Junta Watch

Junta Watch: ‘What Defections?’ Says Regime No. 2; ASEAN Envoy Throws His Hands Up, and More

By The Irrawaddy 26 March 2022

Soe Win dismisses military desertions as fake news

Deputy Vice Senior General Soe Win

Deputy junta leader Soe Win tried to downplay the impact of desertions on Myanmar’s military as he met officers, other ranks and their families at a local battalion in Shan State’s Kalaw on March 18.

As many as 8,000 soldiers including battalion commanders and police had deserted the regime by December last year after witnessing the violence the regime used on its people, according to People’s Soldiers and People’s Embrace, groups formed by striking military officers. More soldiers are waiting for opportunities to desert.

But Soe Win said the deserters fled the army for fear of possible punishment after breaking laws. Certain countries and local terrorist groups have however described them as democracy heroes in their attempt to incite mutiny through a media campaign of misinformation, he said. In February, he traveled to restive Kayah State and urged striking government employees to return to their offices. Meanwhile, Australia is issuing protection visas to Myanmar military defectors.

ASEAN special envoy admits complexity of Myanmar issue

ASEAN special envoy Prak Sokhonn (left) meets Myanmar’s junta leader Min Aung Hlaing in Naypyitaw on March 21, 2022. / Cncds

The Association of Southeast Asian Nations (ASEAN)’s special envoy to Myanmar, Cambodian Foreign Minister Prak Sokhonn, met junta leader Min Aung Hlaing during his March 21-23 visit.

In his first Myanmar visit, he urged the regime to release political prisoners including Australian economist Sean Turnell. He also called on concerned parties to exercise maximum restraint in the use of force.

Min Aung Hlaing repeated his narrative that he was forced to take over because of electoral fraud in the 2020 general elections, and insisted he is doing what it takes to protect the lives and property of Myanmar people against resistance groups, which he called terrorists.

Daw Su Su Lwin, the wife of former president U Htin Kyaw and a lawmaker of the National League for Democracy, canceled a meeting with the ASEAN special envoy, citing health problems.

However, U Ko Ko Gyi, one of the prominent 88 Generation student leaders and People’s Party chairman who has recently come under fire for growing close to the regime since the coup, held talks with the special envoy.

The envoy said at a press conference at Phnom Penh Airport on March 23 after concluding his three-day official visit that the Myanmar issue is complicated and will take time to settle. He said it is unlikely that the issue will be settled during Cambodia’s one-year ASEAN chairmanship.

Military mouthpiece accuses NLD of manipulating social media for electoral victory

NLD supporters attend an election campaign rally in Yangon in 2015. / The Irrawaddy

In its latest attempt to smear the National League for Democracy led by Daw Aung San Suu Kyi, the Myanmar military has accused the NLD government of adopting the tactic of dominating social media to secure its electoral victories.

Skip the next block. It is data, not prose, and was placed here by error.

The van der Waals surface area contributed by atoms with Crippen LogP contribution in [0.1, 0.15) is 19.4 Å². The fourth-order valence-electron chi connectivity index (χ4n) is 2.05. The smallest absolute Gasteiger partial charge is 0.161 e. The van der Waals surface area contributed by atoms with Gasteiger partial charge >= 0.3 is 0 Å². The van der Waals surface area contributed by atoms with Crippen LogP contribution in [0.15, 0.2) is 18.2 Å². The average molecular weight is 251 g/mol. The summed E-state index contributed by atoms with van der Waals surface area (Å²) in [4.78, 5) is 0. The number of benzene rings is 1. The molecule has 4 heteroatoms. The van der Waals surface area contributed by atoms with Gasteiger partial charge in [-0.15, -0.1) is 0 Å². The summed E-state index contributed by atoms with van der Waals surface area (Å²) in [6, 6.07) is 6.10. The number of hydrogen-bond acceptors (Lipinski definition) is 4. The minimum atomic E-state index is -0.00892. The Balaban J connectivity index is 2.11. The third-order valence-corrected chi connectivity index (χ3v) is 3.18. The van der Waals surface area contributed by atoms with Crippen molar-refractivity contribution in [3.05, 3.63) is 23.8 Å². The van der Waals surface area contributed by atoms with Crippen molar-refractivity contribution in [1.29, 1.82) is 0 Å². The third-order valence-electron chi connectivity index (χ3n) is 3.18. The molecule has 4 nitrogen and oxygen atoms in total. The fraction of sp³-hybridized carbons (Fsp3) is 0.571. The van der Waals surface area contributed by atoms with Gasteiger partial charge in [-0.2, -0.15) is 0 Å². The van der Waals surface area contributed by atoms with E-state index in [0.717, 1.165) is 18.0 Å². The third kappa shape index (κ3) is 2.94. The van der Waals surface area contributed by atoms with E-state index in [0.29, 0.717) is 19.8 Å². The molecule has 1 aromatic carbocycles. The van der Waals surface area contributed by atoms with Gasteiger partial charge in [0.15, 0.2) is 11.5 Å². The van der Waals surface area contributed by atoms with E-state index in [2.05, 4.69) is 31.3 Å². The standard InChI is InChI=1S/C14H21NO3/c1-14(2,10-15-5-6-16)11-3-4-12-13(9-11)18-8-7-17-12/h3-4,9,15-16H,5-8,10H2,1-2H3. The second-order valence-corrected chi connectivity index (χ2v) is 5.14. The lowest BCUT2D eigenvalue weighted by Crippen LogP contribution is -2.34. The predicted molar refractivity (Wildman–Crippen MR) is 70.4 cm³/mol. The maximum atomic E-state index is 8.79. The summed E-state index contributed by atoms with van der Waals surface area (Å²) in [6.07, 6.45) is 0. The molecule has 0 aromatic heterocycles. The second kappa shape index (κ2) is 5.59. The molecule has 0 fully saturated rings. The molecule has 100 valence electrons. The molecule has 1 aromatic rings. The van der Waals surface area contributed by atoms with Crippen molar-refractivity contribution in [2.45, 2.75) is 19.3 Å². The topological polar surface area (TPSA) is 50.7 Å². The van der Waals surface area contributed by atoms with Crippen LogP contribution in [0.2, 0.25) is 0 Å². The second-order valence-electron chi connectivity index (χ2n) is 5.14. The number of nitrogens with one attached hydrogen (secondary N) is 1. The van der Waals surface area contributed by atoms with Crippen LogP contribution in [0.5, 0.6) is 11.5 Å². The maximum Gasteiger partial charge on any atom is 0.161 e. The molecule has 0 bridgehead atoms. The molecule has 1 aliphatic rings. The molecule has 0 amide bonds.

An editorial published in the March 19 issue of the military mouthpiece Myawady Daily alleged that before the 2015 general election, the NLD, with the support of certain countries, mobilized activists, journalists and social influencers to spread propaganda on social media to make it appear that the whole country supported the NLD.

Because of the NLD’s control of social media, people were unaware that only 12 million out of 26 million voters in 2015 supported the NLD and 12 million others did not support it, argued the editorial, without providing any evidence for its claim. In fact the NLD won 78.96 percent of votes in 2015.

The editorial continued to argue that the NLD, after it took office, acted on the advice of its foreign advisers and controlled social media like Facebook by spending more than 6 billion kyats (US$3.4 million). The “manipulation” it referred to was in fact the social media monitoring team formed with presidential funds in 2018 to monitor hate speech, misinformation and fake news aimed at inciting hatred and violence. The military mouthpiece has been busy slandering Daw Aung San Suu Kyi and her NLD party since the coup.

Military admits killing Rohingya, denies genocide

A police officer passes by a torched Rohingya residence in southern Maungdaw in Rakhine State in September 2017. / The Irrawadddy

Junta spokesman Major General Zaw Min Tun has denied the Myanmar military committed genocide against stateless Rohingya people in Rakhine State.

At the regime’s press conference on Thursday, the spokesman said the Tatmadaw (Myanmar’s military) as an institution did not commit genocide against the Rohingya, but individual soldiers or individual groups of soldiers might have killed some Rohingya people, he said.

US Secretary of State Antony Blinken said on March 21 that Myanmar’s military committed genocide and crimes against humanity in its violence against the Rohingya minority in northern Rakhine State. Beyond the Holocaust, the United States has concluded that genocide has been committed eight times, most recently by the Myanmar military against the Rohingya, said Blinken at the Holocaust Memorial Museum in Washington.

The following day, the junta’s Foreign Ministry released a statement “strongly objecting [to] and categorically rejecting” Blinken’s remarks.

Myanmar’s army launched a military operation in 2017 that forced more than 700,000 Rohingya from their homes and into neighboring Bangladesh. In 2021, Myanmar’s military seized power in a coup. Bangladesh welcomed Blinken’s remark, saying that it would expedite Rohingya repatriation.

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